Purchase this article with an account.
R St John, B Timney; Sensitivity deficits consistent with aberrant crossed visual pathways in human albinos.. Invest. Ophthalmol. Vis. Sci. 1981;21(6):873-877. doi: https://doi.org/.
Download citation file:
© ARVO (1962-2015); The Authors (2016-present)
There is both anatomical and electrophysiological evidence that human albinos have abnormally crossed visual pathways. The present study examined some perceptual consequences of such pathways on the visual abilities of 12 oculocutaneous albinos and one ocular albino. Measurements were made of visual fields in all subjects. For seven subjects, contrast sensitivity functions were obtained for the central, nasal, and temporal retinas. There was a wide variation in the dimensions of the visual fields, but there was no evidence for a loss corresponding to the origin of the aberrant projections. On the basis of their contrast sensitivity functions, however, it was possible to classify the albinos into two groups. One group, with higher overall sensitivity, showed no differences between central, nasal, and temporal retina. The other group showed a marked depression in sensitivity for the temporal retina, indicating that in some albinos, information from the retinal region corresponding to the aberrant pathway is degraded.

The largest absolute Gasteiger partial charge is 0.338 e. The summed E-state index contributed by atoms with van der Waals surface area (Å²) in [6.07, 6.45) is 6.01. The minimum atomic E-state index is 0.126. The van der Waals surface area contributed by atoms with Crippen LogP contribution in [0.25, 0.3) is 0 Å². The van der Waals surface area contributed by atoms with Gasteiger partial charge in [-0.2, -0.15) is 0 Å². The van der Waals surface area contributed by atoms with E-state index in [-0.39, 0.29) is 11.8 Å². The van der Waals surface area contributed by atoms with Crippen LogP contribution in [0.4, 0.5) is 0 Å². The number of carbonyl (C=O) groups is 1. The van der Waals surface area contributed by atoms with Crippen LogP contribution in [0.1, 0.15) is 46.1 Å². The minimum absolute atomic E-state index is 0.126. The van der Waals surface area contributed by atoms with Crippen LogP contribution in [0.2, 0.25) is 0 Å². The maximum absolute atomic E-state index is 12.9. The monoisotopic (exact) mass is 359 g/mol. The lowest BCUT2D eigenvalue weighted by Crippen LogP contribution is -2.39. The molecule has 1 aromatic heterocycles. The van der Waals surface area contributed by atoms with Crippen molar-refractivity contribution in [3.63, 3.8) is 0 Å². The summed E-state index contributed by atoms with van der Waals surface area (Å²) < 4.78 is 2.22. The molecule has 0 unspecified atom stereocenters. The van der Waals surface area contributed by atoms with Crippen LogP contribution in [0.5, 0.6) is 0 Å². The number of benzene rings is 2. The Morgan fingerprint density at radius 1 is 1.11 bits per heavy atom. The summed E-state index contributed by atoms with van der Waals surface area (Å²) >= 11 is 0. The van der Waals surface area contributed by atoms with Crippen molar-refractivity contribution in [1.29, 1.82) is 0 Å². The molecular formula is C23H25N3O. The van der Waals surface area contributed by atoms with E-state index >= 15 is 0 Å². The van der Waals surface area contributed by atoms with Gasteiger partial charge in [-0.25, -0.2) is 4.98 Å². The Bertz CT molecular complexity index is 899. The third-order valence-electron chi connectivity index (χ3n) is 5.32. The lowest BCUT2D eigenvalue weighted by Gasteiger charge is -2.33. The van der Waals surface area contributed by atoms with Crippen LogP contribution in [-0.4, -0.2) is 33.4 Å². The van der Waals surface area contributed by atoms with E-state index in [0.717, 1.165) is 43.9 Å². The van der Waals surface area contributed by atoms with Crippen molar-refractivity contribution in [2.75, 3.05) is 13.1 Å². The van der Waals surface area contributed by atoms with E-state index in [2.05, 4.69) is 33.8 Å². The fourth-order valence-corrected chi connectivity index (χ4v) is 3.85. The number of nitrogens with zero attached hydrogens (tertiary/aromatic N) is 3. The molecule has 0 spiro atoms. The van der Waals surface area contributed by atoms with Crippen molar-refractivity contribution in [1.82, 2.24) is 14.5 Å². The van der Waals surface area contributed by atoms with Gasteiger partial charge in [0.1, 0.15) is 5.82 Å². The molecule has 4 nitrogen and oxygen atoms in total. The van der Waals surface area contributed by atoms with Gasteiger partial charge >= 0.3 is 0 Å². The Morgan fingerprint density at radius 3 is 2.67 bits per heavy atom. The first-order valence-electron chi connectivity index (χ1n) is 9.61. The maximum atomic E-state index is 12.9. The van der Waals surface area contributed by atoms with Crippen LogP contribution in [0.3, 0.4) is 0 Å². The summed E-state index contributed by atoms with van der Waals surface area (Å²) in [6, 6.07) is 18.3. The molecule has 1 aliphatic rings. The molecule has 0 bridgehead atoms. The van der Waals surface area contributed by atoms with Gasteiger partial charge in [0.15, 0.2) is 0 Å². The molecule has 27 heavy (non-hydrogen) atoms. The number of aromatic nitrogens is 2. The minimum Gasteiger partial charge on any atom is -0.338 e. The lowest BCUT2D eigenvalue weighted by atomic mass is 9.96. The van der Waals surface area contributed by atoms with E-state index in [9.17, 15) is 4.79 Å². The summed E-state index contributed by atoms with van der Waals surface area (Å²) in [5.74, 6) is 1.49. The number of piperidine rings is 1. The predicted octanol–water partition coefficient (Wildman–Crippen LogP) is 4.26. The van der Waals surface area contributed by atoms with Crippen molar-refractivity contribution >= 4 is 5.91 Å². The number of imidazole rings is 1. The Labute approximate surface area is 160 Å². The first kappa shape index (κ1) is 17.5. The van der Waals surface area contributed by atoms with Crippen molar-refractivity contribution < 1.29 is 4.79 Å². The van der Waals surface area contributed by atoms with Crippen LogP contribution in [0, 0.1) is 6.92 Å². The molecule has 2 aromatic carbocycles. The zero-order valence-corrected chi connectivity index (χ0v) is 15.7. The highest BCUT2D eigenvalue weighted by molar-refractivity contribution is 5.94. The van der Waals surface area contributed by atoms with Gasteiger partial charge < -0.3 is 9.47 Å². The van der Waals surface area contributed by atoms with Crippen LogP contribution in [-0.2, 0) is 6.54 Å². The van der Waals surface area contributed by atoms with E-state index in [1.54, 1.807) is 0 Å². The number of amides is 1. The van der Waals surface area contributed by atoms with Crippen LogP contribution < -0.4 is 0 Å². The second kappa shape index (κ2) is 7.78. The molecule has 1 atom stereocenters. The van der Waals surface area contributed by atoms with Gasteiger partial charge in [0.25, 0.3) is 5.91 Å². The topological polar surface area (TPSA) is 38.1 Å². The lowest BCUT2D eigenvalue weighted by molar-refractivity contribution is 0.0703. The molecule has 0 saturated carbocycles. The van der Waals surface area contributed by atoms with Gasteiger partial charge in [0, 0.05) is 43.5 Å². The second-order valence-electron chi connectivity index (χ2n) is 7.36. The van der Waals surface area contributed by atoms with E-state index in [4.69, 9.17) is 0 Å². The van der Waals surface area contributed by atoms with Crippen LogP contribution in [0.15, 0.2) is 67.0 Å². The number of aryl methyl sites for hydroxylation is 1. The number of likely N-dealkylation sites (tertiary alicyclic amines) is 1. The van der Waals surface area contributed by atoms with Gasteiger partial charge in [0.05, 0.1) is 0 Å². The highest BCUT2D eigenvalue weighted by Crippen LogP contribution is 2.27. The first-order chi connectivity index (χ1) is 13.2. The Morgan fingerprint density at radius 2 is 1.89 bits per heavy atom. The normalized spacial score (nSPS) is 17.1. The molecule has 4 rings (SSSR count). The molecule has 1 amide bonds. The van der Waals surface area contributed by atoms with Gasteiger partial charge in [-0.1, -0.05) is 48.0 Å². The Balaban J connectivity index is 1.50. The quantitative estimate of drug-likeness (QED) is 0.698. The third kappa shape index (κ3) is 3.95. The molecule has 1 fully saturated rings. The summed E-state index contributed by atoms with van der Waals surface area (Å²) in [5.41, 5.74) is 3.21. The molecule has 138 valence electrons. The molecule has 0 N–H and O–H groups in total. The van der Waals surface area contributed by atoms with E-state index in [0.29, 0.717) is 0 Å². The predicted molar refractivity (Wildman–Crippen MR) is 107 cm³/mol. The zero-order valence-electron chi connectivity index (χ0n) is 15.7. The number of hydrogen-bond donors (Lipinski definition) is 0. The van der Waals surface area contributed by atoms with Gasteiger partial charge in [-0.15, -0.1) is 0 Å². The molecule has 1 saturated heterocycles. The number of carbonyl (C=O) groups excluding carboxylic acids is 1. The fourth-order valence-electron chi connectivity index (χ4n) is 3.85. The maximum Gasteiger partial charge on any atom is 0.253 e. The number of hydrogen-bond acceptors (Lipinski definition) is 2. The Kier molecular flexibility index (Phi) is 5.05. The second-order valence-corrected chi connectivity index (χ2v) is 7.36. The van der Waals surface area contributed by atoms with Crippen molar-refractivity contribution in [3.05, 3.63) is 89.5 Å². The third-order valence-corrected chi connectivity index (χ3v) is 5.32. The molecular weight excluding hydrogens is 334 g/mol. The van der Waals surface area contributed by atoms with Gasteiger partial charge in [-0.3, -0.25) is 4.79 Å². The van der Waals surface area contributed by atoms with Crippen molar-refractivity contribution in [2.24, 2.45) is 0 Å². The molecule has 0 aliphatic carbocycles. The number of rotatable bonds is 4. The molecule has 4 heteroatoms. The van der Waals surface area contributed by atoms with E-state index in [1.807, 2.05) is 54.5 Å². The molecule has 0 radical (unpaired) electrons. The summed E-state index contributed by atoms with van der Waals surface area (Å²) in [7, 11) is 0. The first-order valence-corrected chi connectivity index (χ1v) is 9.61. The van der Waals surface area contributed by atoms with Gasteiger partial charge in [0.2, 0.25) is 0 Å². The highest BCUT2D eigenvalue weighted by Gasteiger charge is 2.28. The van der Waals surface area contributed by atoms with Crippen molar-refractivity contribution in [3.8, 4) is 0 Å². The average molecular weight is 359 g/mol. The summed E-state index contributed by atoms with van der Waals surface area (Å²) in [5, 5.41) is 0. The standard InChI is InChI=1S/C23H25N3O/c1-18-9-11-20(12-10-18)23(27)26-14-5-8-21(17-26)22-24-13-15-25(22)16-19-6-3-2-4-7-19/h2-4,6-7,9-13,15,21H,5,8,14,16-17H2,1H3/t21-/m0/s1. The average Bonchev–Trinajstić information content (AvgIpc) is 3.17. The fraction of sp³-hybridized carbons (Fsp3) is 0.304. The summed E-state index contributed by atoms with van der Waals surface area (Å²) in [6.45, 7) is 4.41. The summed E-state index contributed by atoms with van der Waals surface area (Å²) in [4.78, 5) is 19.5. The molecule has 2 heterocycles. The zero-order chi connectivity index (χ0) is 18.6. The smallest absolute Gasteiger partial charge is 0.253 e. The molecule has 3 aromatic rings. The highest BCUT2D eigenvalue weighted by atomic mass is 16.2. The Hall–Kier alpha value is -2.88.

This PDF is available to Subscribers Only